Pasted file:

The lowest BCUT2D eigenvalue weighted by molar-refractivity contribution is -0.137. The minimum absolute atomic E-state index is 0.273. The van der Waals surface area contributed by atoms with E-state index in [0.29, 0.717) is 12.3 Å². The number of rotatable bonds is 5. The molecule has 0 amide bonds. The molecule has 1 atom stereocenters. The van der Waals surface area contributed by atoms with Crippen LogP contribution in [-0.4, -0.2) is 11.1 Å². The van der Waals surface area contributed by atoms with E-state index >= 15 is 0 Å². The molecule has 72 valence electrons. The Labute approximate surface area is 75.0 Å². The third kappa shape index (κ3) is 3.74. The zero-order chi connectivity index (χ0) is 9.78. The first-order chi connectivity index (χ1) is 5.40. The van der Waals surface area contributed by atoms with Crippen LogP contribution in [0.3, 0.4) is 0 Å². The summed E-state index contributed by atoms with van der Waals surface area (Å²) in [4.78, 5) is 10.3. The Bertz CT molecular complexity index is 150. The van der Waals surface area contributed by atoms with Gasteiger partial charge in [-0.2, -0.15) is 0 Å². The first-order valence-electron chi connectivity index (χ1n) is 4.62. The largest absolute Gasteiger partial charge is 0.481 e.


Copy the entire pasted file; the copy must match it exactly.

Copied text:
The lowest BCUT2D eigenvalue weighted by molar-refractivity contribution is -0.137. The minimum absolute atomic E-state index is 0.273. The van der Waals surface area contributed by atoms with E-state index in [0.29, 0.717) is 12.3 Å². The number of rotatable bonds is 5. The molecule has 0 amide bonds. The molecule has 1 atom stereocenters. The van der Waals surface area contributed by atoms with Crippen LogP contribution in [-0.4, -0.2) is 11.1 Å². The van der Waals surface area contributed by atoms with E-state index >= 15 is 0 Å². The molecule has 72 valence electrons. The Labute approximate surface area is 75.0 Å². The third kappa shape index (κ3) is 3.74. The zero-order chi connectivity index (χ0) is 9.78. The first-order chi connectivity index (χ1) is 5.40. The van der Waals surface area contributed by atoms with Crippen LogP contribution in [0.3, 0.4) is 0 Å². The summed E-state index contributed by atoms with van der Waals surface area (Å²) in [4.78, 5) is 10.3. The Bertz CT molecular complexity index is 150. The van der Waals surface area contributed by atoms with Gasteiger partial charge in [-0.2, -0.15) is 0 Å². The first-order valence-electron chi connectivity index (χ1n) is 4.62. The largest absolute Gasteiger partial charge is 0.481 e.